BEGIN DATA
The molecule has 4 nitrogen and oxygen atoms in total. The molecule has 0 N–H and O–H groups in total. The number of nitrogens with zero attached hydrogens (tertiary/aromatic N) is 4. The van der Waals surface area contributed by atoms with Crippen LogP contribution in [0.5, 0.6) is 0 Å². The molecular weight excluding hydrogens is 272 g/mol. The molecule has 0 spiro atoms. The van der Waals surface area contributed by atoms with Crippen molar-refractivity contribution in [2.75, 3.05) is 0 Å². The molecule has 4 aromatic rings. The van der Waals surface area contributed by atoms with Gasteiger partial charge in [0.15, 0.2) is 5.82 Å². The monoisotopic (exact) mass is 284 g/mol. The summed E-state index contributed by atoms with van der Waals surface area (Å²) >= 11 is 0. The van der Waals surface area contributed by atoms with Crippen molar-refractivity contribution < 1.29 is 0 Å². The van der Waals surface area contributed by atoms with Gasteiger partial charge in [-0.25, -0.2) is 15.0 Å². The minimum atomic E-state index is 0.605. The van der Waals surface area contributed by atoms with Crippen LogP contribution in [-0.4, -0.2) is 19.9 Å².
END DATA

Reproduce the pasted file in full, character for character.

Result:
The molecule has 4 nitrogen and oxygen atoms in total. The molecule has 0 N–H and O–H groups in total. The number of nitrogens with zero attached hydrogens (tertiary/aromatic N) is 4. The van der Waals surface area contributed by atoms with Crippen LogP contribution in [0.5, 0.6) is 0 Å². The molecular weight excluding hydrogens is 272 g/mol. The molecule has 0 spiro atoms. The van der Waals surface area contributed by atoms with Crippen molar-refractivity contribution in [2.75, 3.05) is 0 Å². The molecule has 4 aromatic rings. The van der Waals surface area contributed by atoms with Gasteiger partial charge in [0.15, 0.2) is 5.82 Å². The monoisotopic (exact) mass is 284 g/mol. The summed E-state index contributed by atoms with van der Waals surface area (Å²) >= 11 is 0. The van der Waals surface area contributed by atoms with Crippen molar-refractivity contribution < 1.29 is 0 Å². The van der Waals surface area contributed by atoms with Gasteiger partial charge in [-0.25, -0.2) is 15.0 Å². The minimum atomic E-state index is 0.605. The van der Waals surface area contributed by atoms with Crippen LogP contribution in [-0.4, -0.2) is 19.9 Å².